In January 2020, hundreds of Twitter workers met in Houston for a business event named #OneTeam. During the occasion, Jack Dorsey, Twitter’s chief executive at the time, said he had brought a surprise visitor. Then, with a wave and a grin, Elon Musk emerged on big screens above the stage. The audience applauded, clapped and pumped fists. “We adore you,” one employee screamed.
Inside Twitter today, unexpected news about Mr. Musk land differently. Employees said they had mostly ceased celebrating the wealthiest man in the world since he disclosed his ambition this month to purchase Twitter, remove its content moderation procedures and turn the publicly listed firm into a private one. On Monday, Twitter said it had accepted Mr. Musk’s bid to purchase the firm for approximately $44 billion.
As the takeover struggle played out over the previous two weeks, Twitter workers said they were angry that they had heard nothing from management about what it meant for them, even as Twitter moved closer on a deal with Mr. Musk on Monday morning. They approached their top executive, Parag Agrawal. They questioned Mr. Musk personally in queries made on Twitter. Some even turned to Charles Schwab, the financial institution that controls their stock options, seeking clarification regarding the effect a sale of the business would have on them.
But they were not receiving very many answers before Mr. Musk’s bid succeeded, said 11 Twitter workers who requested to not be identified because they were not allowed to talk publicly, even as it became evident that they may soon find themselves reporting to Mr. Musk.
On Monday afternoon, Mr. Agrawal and Twitter’s chairman, Bret Taylor, finally met with staff to discuss the acquisition. Compensation would stay basically the same under Mr. Musk, Mr. Agrawal said, but he could not offer the same promises regarding Twitter’s rules and culture.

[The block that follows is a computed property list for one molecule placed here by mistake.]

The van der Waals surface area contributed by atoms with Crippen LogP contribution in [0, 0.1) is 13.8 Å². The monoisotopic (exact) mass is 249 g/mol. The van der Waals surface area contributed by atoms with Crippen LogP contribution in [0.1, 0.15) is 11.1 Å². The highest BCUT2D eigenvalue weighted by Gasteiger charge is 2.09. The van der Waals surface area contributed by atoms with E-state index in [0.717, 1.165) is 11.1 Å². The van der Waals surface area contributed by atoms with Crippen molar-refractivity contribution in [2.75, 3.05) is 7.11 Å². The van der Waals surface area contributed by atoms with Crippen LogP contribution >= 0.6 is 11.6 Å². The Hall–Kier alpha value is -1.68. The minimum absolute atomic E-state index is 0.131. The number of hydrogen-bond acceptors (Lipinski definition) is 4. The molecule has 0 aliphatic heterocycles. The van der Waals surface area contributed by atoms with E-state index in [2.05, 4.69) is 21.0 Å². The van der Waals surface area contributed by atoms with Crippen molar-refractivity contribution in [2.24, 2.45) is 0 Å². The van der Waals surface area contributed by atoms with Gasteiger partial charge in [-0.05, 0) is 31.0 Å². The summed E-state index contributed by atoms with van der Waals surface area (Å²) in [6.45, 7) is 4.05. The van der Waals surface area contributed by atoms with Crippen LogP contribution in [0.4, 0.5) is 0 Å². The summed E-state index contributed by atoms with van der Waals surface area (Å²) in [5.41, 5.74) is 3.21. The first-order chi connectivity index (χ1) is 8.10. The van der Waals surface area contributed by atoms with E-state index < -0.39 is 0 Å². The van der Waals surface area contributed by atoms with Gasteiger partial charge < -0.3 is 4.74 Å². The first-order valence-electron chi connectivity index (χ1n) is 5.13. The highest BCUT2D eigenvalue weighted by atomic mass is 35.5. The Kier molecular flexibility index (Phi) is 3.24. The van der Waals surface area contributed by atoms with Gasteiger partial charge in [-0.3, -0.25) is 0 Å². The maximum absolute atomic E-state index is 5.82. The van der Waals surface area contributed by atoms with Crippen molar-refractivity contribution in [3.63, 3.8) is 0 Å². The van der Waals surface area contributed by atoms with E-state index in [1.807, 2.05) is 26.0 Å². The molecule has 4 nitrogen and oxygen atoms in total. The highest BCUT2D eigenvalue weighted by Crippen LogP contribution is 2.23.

Mr. Musk has made parts of his ambitions obvious in regulatory filings, tweets and public appearances: The firm must eliminate practically all of its moderation measures, which block material like violent threats, harassment and spam. It must give greater information about the algorithm it employs to elevate tweets in users’ newsfeeds. And it must become a private corporation.
But some employees have claimed in internal letters reviewed by The Times that their co-workers have drifted too far to the left side of the political spectrum, making staff who support Mr. Musk’s goals too uncomfortable to speak out. In a worker-run poll of almost 200 Twitter workers on Blind, an anonymous workplace assessment app, 44 percent indicated they were neutral on Mr. Musk. Twenty-seven percent said they adored Mr. Musk, while 27 percent said they loathed him.
But Mr. Musk’s campaign has also started to undermine Twitter’s attempts to attract new staff, according to internal memos documenting the company’s recruiting efforts that were examined by The Times. Prospective candidates have voiced doubt about Mr. Musk’s aspirations to overhaul Twitter and upend its content filtering, the papers said.
Twitter’s hiring issue may inflate further if existing workers resign, as some have predicted they would do if Mr. Musk took leadership. Other workers concerned about layoffs or the loss of work permits under Mr. Musk, and voiced queries about these problems with Mr. Agrawal.
Managers responsible for recruiting have been ordered to keep track of how many potential workers turn down job offers because of misgivings about Mr. Musk, according to internal correspondence acquired by The Times.
Employees have also wondered: Could he possibly transfer Twitter’s headquarters to Texas, like he did with Tesla? Could he eliminate the company’s flexibility regarding returning to the workplace, which has been a selling feature for staff and recruits? Mr. Musk, after all, struggled with regulators in California to keep his car manufacturing running early in the outbreak.
Mr. Agrawal sought to pacify his work force. In the question-and-answer session on Monday, he encouraged staff to “operate Twitter as we always have,” adding that “how we manage the business, the choices we make, and the good improvements we achieve — that will be on us, and within our control.”
The discomfort at the mention of Mr. Musk is a sharp contrast to the reception he experienced from staff two years ago. Although several workers at the event in 2020 said they were suspicious of Mr. Musk, many of them listened closely as he provided his suggestions for Twitter: The firm should boost up its moderation, he said, by doing more to separate out bots and fraudsters from the genuine users using the network.